We wrote about GlaxoSmithKline (GSK) a few weeks back and stated that we remained watchful of the firm's dividend. Glaxo has plenty of debt on its balance sheet so the $4 billion dividend it needs to shell out every year will continue to come under scrutiny. We have consistently stated that Glaxo's dividend is safe as long as it can keep its momentum going. Furthermore, now that we have year-end numbers, we have more clarity as to where we believe earnings are headed in fiscal 2019.
In saying this, there is still some uncertainty regarding how much sales will be affected by the pending sales drop-off in Advair. The fall-off here though has been earmarked for some time now meaning Glaxo has had ample time to pivot. We can see solid fundamentals for example in areas such as HIV, Vaccines, Respiratory and obviously the pipeline.
In 2019, top line sales grew by 5% and adjusted earnings per share increased by 12%. These numbers really helped free cash flow numbers in 2018. Free cash flow grew by 60%+ on a rolling year basis. This growth obviously took a lot of pressure off that multibillion-dollar dividend payout.
As long as the forward-looking fundamentals remain intact, we will remain long this stock. Here are three areas we continue to remain encouraged about.
- Shingrix led the way in the vaccines segment with sales of 784 million GPB in fiscal 2018. Management expects growth of about 7% in this key segment per year going forward. That growth (along with fast-growing Shingrix) will come from both the market and the firm's meningitis portfolios. In the meningitis segment, sales of the Bexsero and Menveo vaccines actually fell in the fourth quarter which was discouraging considering how well they did in Q3. Management stated that sales of both these vaccines should come back roaring to life in 2019. Therefore, the first few quarters of the new year will be very important for the meningitis portfolio as we need renewed growth here for management's growth expectations to come to fruition.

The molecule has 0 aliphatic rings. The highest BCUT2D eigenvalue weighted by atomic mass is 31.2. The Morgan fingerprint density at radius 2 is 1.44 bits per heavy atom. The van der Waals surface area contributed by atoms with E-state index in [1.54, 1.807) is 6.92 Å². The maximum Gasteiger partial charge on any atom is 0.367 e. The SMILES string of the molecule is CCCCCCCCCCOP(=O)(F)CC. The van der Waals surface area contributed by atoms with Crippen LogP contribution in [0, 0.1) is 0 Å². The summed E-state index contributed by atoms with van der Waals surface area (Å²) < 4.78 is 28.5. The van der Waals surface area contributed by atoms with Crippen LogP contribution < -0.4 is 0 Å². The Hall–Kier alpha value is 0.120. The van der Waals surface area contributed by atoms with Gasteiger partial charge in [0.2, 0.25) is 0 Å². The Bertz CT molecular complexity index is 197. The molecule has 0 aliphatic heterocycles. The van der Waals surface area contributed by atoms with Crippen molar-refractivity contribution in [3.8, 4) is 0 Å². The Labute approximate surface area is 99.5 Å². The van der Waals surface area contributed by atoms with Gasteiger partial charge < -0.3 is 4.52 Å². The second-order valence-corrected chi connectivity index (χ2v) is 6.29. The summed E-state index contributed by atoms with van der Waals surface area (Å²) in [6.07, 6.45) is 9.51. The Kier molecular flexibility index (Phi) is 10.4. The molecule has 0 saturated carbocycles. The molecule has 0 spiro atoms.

- There will also potentially be plenty of volatility in the HIV portfolio so we have to be watchful of any potential adverse trends here. Sales increased by 6% thanks to impressive numbers by Tivicay, Triumeq and Juluca. However, investors saw again how competitive this market is in Q4 with sales of Epzicom/Kivexa suffering badly. Furthermore, competition for Tivicay and Triumeq is expected this year which is why investors will be looking to the firm's next-generation drugs to offset some of the expected declines here.
- Due to the Advair situation though, most investors will be very much keeping their eyes on the Respiratory division and for good reason. A generic competitor to Advair has already been approved in the US so significant market share will most likely be lost in this market this year. Trelegy and Nucala performed well in the fourth quarter and we maintain Glaxo (due to its experience in the key segment) should be able to offset Advair losses to a large degree here. Why? Because if Glaxo's next-generation drugs in Respiratory have the same complexity as Advair for example, generic versions will find it difficult to attain rapid approval.
Therefore, to sum up, although we do not see any alarm bells at present, Glaxo operates in a sector where things change at a rapid pace. With respect to the pipelines, it is all about the numbers. The firm now has 16 candidates in the oncology segment which again brings diversification to the table. We will remain watchful of trends but there was nothing in Q4 that would make us doubt the stability of the dividend or potential capital appreciation of the share price from here. Remaining long.
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Disclosure: I am/we are long GSK. I wrote this article myself, and it expresses my own opinions. I am not receiving compensation for it (other than from Seeking Alpha). I have no business relationship with any company whose stock is mentioned in this article.